Any sort of cartridge with special hardware in it, the RetroN can only dump the software off of and cannot access the hardware. So anything with a motion sensor like Kirby’s Tilt ‘n Tumble or WarioWare Twisted isn’t going to be playable (they would be very hard to play on it anyway). Similarly, the e-Reader cannot read cards while connected (but you can play games saved to the e-Reader’s memory). Gameboy/GBA games with built-in rumble won’t rumble but are otherwise perfectly playable.

At present anything that connects through another cartridge isn’t working as the RetroN is only able to detect and dump the cartridge directly connected to it. This includes the Super Gameboy and Game Genies, which are superfluous anyway, but more importantly Sonic & Knuckles’ lock-on functionality isn’t working. Hyperkin are working to fix this.

A problem with testing compatibility on the system is that if a game’s pin connectors are too dirty or damaged, the system will have trouble dumping it and will either not be able to play it or might be able to run it but can’t recognize the game since it didn’t match the system’s database. An unrecognized game can still be played, but may have errors since it didn’t dump correctly and won’t have access to the game genie cheats.

I did a quick testing of all of my games the for the supported systems. Out of my 369 games, 18 are either not being unrecognized or not running as of this writing. I have tried cleaning them, but they may still not be clean enough. This is ignoring the above-mentioned hardware compatibilities (lightgun games, Sonic & Knuckles, etc)


Supervision 76 in 1 (Pirate multicart)†
Batman: Return of the Joker
Super Mario Bros./Duck Hunt/World Class Track Meet†
Battle Kid 2 – Mountain of Torment (homebrew)†
Mr. Gimmick (repro cart)†
Nintendo World Championships 1990 (repro cart)†


Contra III*
Kid Klown in Crazy Chase*¥
Maui Mallard in Cold Shadow*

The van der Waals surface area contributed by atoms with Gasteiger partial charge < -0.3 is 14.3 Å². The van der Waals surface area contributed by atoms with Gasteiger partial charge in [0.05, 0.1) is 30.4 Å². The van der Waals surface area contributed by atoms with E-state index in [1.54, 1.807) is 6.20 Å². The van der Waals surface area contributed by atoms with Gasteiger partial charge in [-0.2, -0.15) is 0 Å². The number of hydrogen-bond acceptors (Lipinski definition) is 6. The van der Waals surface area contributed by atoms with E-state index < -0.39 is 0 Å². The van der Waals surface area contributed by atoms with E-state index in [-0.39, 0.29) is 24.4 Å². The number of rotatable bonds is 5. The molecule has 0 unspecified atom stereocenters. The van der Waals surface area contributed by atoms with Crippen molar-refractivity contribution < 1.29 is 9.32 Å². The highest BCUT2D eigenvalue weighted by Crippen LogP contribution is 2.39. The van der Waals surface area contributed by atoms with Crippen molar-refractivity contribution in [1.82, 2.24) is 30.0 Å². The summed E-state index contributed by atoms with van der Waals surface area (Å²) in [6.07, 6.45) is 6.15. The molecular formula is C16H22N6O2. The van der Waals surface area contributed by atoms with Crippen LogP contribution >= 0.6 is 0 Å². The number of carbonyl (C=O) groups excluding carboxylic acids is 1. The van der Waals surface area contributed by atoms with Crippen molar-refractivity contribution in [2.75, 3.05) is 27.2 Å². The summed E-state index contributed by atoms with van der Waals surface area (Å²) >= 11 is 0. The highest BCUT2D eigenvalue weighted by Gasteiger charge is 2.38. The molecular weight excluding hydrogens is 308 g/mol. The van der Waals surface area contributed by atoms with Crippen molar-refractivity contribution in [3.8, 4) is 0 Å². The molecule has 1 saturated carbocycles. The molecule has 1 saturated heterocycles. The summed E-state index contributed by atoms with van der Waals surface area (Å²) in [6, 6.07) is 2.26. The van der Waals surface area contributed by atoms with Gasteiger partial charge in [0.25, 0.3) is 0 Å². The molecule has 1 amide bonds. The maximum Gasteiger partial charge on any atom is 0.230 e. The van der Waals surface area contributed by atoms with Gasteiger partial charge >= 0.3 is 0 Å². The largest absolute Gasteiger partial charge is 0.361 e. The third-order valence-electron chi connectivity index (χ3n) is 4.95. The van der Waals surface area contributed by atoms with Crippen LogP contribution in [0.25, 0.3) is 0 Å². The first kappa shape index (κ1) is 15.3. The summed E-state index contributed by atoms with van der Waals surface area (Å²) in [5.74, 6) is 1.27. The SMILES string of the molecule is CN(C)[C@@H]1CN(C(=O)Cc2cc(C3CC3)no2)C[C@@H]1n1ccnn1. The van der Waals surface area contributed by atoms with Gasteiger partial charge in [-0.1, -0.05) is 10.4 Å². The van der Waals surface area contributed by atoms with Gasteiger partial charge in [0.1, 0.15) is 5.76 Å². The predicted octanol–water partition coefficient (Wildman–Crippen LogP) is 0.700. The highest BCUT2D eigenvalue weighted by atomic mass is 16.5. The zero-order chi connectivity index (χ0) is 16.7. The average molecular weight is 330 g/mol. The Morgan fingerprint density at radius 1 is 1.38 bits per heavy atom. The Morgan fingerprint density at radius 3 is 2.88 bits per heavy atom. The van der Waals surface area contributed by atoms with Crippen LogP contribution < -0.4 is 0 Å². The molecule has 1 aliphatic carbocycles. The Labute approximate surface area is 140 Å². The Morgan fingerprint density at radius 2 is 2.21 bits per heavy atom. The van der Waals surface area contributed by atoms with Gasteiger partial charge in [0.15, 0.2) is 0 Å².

Megaman X2*
Super Metroid*
Out of this World
Yoshi’s Island


Sonic the Hedgehog†

* = “Unknown Cartridge”
† = “No cart inserted” (system did not detect
the game at all)
¥ = Working fine, as far as I can tell

Some of these I know are issues with my copies. Both Yoshi and Sonic the Hedgehog have been confirmed as recognized and working by other people. So take all of these with a grain of salt.

Final thoughts

So what’s my personal opinion on the RetroN 5 after using it for a few days?

Many retro enthusiasts dismissed the system early on, because it’s just emulation and will never perfectly match the original hardware. This is true to a degree, as I don’t expect it to be able to magically play lightgun games on an HDTV, but it’ll get closer than most clone systems, and it can do a whole lot of things that the original systems and other clones can’t.

Many emulation enthusiasts dismissed it early on, because their emulators on their computers could already play all of these games without them having to buy the system or cartridges. This too is true, but also illegal.

For me, the RetroN 5 is a box of convenience. It means five less systems I have to keep hooked up, and the ability to actually finish all of those old games that didn’t have save files without leaving a system running for days on end. It’s a perfect middle-ground between the authenticness of the original hardware and the added functionality and customization of emulation. It’s great.

And if I ever feel like playing Duck Hunt, I can always pull my NES off the shelf and hook it up.

Order the RetroN 5 at

Episode 236 – Burning Water Rides

Episode 236


This week on the retro league we’re talking 90′s grunge music and the Angry Nerd’s 10 year anniversary. We’ve got an excellent 16-bit shooter and amusement park management for games of the week. We ramble about which movie versions of Street Fighter were good and aren’t sure about this Sly Cooper thing that the kids seem to like these days.


This Week in Gaming History

June 1, 1992 – Super Star Wars released on the SNES


Hot Topics

Pic’s from Animazement game room, Raleigh, Memorial day wknd

In defense of CluClu Land


Virtually Retro

Klonoa: Empire of Dreams (Wii U Virtual Console)

Mega Man Xtreme 2 (3DS Virtual Console)

Lemmings Touch (PS Vita)

Sly Cooper Collection (PS Vita)



AGVN 10 Year Anniversary Episode – Desert Bus

‘Yellow creature’! Which ’80s newscast described Pac-Man best?

Live-action Street Fighter Web series is a total kick


Games of The Week

Theme Park (Saturn)

Axelay (SNES)


Freeloader Game of the Month

Rock N Roll Racing